Randomised studies – useful for whom?

Jøran Hjelmesæth About the author

Randomised controlled efficacy studies have been positioned at the top of the hierarchy of study designs, yet often their results have limited general applicability. Should they be knocked off their pedestal?

Medical treatment is greatly influenced by the results from double-blind, randomised and placebo-controlled efficacy studies that have been designed to determine whether new drugs or therapies are effective and the scope of any treatment effects. These studies often have a stringent experimental design, strict inclusion criteria and selected end points that make their generalisability (external validity) to clinical practice low (1).

Participants in randomised controlled efficacy studies are often quite dissimilar to those patients who actually seek medical help. The former are often recruited through the mass media (i.e. they are not seeking treatment) and are subsequently carefully selected using a number of inclusion and exclusion criteria. Often, more than half of them will be deemed unsuitable for inclusion or randomisation (1). Moreover, participants have a relatively low socioeconomic status. I myself regularly receive emails from desperate Americans who want to participate in one or more of our clinical studies (found at www.clinicaltrials.org) because they cannot afford obesity surgery.

Globally there are major differences in the organisation of the health services, treatment objectives, research management, funding and recruitment of patients to studies. Accordingly, the results from relatively well implemented studies cannot always be generalised to other countries or continents. Clinical intervention studies, the results of which depend on clinicians’ level of competence and skills as well as less clinically relevant endpoints or surrogate endpoints, may also undermine the generalisability of randomised efficacy studies (1, 2).

The results from a relatively small randomised controlled single-centre study of 150 overweight persons with Type 2 diabetes were recently published in the prestigious New England Journal of Medicine (3). The research group compared the effects of three different therapies: gastric bypass, longitudinal ventricular resection (gastric sleeve) and intensive medical treatment with regard to the primary surrogate endpoint HbA1c ≤ 6.0 %. The participants had a body mass index (BMI) ranging from 27 kg/m² to 43 kg/m² and were recruited from either the Cleveland clinic or through the media. The external validity of this study is weakened by a high risk of selection bias, a lower threshold value for the primary surrogate endpoint than that which is recommended by international and national guidelines (Norway: HbA1c ≤ 7.0 %), as well as inclusion of participants with a BMI < 35 kg/m² (lower than that which is recommended by international guidelines for obesity surgery). One may also ask whether intellectual and financial conflicts of interest for the main author may have had an effect on the treatment (experimenter bias) (4). Consequently, the results of this study have limited relevance for Norwegian clinical practice.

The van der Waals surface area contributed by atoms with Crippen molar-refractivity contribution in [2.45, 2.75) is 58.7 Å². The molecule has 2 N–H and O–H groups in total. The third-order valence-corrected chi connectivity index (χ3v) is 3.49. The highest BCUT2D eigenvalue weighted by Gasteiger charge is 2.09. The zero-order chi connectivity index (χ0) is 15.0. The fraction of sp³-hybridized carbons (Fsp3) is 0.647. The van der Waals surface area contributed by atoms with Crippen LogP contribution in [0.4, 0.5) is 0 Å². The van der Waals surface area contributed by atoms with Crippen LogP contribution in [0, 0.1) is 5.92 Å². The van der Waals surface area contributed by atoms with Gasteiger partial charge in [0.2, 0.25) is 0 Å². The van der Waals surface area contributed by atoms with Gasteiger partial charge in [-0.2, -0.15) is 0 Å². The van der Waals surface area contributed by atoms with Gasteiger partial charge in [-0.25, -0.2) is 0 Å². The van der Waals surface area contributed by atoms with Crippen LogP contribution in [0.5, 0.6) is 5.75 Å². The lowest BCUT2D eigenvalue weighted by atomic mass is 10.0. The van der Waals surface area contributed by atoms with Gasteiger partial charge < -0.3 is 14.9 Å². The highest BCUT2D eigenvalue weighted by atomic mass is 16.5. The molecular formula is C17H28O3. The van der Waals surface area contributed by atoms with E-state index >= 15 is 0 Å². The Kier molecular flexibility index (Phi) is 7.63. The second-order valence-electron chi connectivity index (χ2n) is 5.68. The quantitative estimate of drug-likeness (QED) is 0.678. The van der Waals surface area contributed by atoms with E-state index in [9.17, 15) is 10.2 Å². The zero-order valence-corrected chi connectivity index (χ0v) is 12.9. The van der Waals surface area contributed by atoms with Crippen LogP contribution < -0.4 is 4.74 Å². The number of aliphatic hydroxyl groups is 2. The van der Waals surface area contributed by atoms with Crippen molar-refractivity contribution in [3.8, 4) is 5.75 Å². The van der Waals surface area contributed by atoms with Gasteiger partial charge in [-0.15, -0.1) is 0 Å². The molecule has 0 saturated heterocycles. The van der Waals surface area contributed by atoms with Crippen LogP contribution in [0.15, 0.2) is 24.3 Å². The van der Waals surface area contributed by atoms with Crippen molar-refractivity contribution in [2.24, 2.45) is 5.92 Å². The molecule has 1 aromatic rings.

The knowledge base upon which good patient treatment rests should not be restricted to findings from randomised controlled efficacy studies, but should also include results from other types of studies with higher external validity (5, 6). A randomised study with a more practically useful (pragmatic) design can serve as a good example of the latter. As early as 1967, Schwartz and Lellouch discussed the differences between so-called explanatory efficacy studies and pragmatic studies, which compare the effects of various treatment methods in clinical practice (7). Pragmatic randomised studies are undertaken to help decision makers, clinicians and patients choose among alternative treatment methods. More emphasis is given to clinically relevant endpoints and fewer exclusion criteria are used.

Nor should we underestimate the value of non-randomised clinical studies and purely comparative observational cohort studies (6). American authorities have therefore encouraged more widespread use of comparative effectiveness research (CER) (6). This type of research compares the advantages and disadvantages of various treatment methods and strategies in a «real world» setting, for example in purely observational studies. However, researchers, sponsors, ethics committees and authors of guidelines continue to take insufficient account of the importance of high-quality observational studies, while disregarding the low external validity of many randomised efficacy studies (1). This notwithstanding, it should be emphasised that even though a study design adapted to the real world may produce a higher external validity, this may come at the cost of lower internal validity, which may also weaken the generalisability of the results (5).

Decision makers, clinicians and patients should thus be critical towards the results from randomised, controlled efficacy studies, and should also take into account the results from more pragmatically oriented studies before a treatment method is selected. Randomised controlled efficacy studies remain necessary, but are not in themselves sufficient for the provision of good patient treatment (8). Many studies already include elements from both types of study design.

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